Today’s post will be about biases and bias is something that we all struggle with and need to be aware of (in my opinion especially if you’re trying to process facts, information or research or if you’re in a position where you present that kind of material to others). So far so good, but what is it really? Bias is a kind of subconscious shortcut of the mind, in sort of the same way as when you skim through a lengthy text you don’t really read all the letters and you will probably skip a few words as well, still you are able to grasp the text because your mind will subconsciously “fill out the blanks”. When processing information the mind is quite keen to do the same thing, it loves patterns, similarity and familiarity and will therefor subconsciously sometimes try to “fill out the gaps” even when you don’t want it to, which can be a crucial to have in mind! Bias is of course something that goes deeper than just compensating for a few letters, and something that may have far worse consequences, but the analogy is an easy explanation and tends to be needed since it can be quite hard to admit and understand that we all are a bit biased deep down (subconsciously).
This post will list a few most common so called cognitive biases (for a lengthy list check out Wiki: https://en.wikipedia.org/wiki/List_of_cognitive_biases, and there is more than that). So called “statistical biases”, p-hacking and other strictly quantitative errors or tricks will be a separate post.
To start of we need to talk about what is referred to as implicit bias, a broad but most important term since it’s the term that covers our subconscious implicit bias towards personal traits such as sex, gender, race, ethnicity, age, sexual and/or romantical preferences. This is for example the kind of bias commonly referred to in conjunction with the increased risk of getting shot by the police if you’re a black man in the US. Implicit bias is a different thing than preconceptions or stereotypes in the way that bias is subconscious and implicit. Most people don’t even consider themselves biased… do you dare to test yourself?
Here’s a test in English (UK): https://implicit.harvard.edu/implicit/uk/
… and one in Swedish: https://implicit.harvard.edu/implicit/sweden/
Confirmation bias is another one of the most commonly referred to types of bias. In short, confirmation bias means that the mind will (subconsciously) only process information that is in line with the persons own and already formed opinion and disregard information pointing in other directions. Pretty much “what you look for you will find”. Confirmation bias will seek to confirm what the person already believes or thinks and ignoring anything else. It has been discussed that the so called “filter bubbles” could contribute to this, i.e. the personalisation of searches on the internet and algorithms on social media would further filter away content that isn’t in line with what the user has previously read, liked or searched for.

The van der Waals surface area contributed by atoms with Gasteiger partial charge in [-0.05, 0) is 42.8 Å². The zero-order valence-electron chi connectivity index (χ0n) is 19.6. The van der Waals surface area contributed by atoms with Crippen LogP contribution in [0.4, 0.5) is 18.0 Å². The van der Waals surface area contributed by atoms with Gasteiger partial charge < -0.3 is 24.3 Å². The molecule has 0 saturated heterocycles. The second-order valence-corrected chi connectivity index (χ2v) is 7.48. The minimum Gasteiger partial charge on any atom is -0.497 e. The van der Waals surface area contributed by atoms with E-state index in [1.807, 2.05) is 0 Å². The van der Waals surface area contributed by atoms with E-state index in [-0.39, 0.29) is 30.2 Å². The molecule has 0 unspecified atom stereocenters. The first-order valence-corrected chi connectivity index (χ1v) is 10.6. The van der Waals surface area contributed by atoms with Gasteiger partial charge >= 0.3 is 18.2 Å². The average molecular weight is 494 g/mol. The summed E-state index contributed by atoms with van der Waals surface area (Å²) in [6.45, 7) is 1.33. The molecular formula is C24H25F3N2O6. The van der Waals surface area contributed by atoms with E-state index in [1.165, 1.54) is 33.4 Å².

Dunning-Kruger effect is named after two researchers who detected that depending on peoples wisdom/experience they tend to estimate their own capability wrong. They remarkably found that people with little experience (i.e. novices) tended to overrate their capability and had a substantially higher confidence in their skills and ability than persons with longer experience and higher knowledge (i.e. experts) but in turn equipped with a lower confidence (which in turn is usually referred to as because of an expert also is aware of what they do not know). Below is a picture that describes this effect, with some fun bits to make it stick 🙂
Another form of cognitive bias, which may be quite unknown by its name but familiar in its presence is the bandwagon effect. This kind of bias could be an explanation on how trends, for example in fashion or food/diets, arise. If one or a few people start doing, wearing or even believing something, more people are likely to join in subconsciously just because of the first people and thereby getting even more people to “hop on the bandwagon”.
I am categorizing this post under ”research” but that doesn’t really cover it fully, since bias is something we carry with us in all of our daily activities, thereby making this one of the more important posts I’ve written…